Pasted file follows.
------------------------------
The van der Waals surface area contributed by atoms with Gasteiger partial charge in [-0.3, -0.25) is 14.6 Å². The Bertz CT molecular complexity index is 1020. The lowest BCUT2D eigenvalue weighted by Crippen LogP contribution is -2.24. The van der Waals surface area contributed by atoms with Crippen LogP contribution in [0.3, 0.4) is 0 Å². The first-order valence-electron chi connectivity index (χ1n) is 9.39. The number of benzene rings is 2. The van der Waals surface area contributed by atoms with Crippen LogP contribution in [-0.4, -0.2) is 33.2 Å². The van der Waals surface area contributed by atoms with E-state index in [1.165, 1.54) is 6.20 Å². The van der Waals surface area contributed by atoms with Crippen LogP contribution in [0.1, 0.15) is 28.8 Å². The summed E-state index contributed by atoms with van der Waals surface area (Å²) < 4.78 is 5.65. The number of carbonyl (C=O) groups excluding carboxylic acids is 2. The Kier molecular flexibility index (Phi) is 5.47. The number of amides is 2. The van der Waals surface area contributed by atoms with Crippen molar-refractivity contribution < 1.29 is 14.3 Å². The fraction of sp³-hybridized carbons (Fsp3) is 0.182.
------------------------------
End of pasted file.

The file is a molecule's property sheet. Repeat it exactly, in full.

The van der Waals surface area contributed by atoms with Gasteiger partial charge in [-0.3, -0.25) is 14.6 Å². The Bertz CT molecular complexity index is 1020. The lowest BCUT2D eigenvalue weighted by Crippen LogP contribution is -2.24. The van der Waals surface area contributed by atoms with Crippen LogP contribution in [0.3, 0.4) is 0 Å². The first-order valence-electron chi connectivity index (χ1n) is 9.39. The number of benzene rings is 2. The van der Waals surface area contributed by atoms with Crippen LogP contribution in [-0.4, -0.2) is 33.2 Å². The van der Waals surface area contributed by atoms with E-state index in [1.165, 1.54) is 6.20 Å². The van der Waals surface area contributed by atoms with Crippen LogP contribution in [0.1, 0.15) is 28.8 Å². The summed E-state index contributed by atoms with van der Waals surface area (Å²) < 4.78 is 5.65. The number of carbonyl (C=O) groups excluding carboxylic acids is 2. The Kier molecular flexibility index (Phi) is 5.47. The number of amides is 2. The van der Waals surface area contributed by atoms with Crippen molar-refractivity contribution < 1.29 is 14.3 Å². The fraction of sp³-hybridized carbons (Fsp3) is 0.182.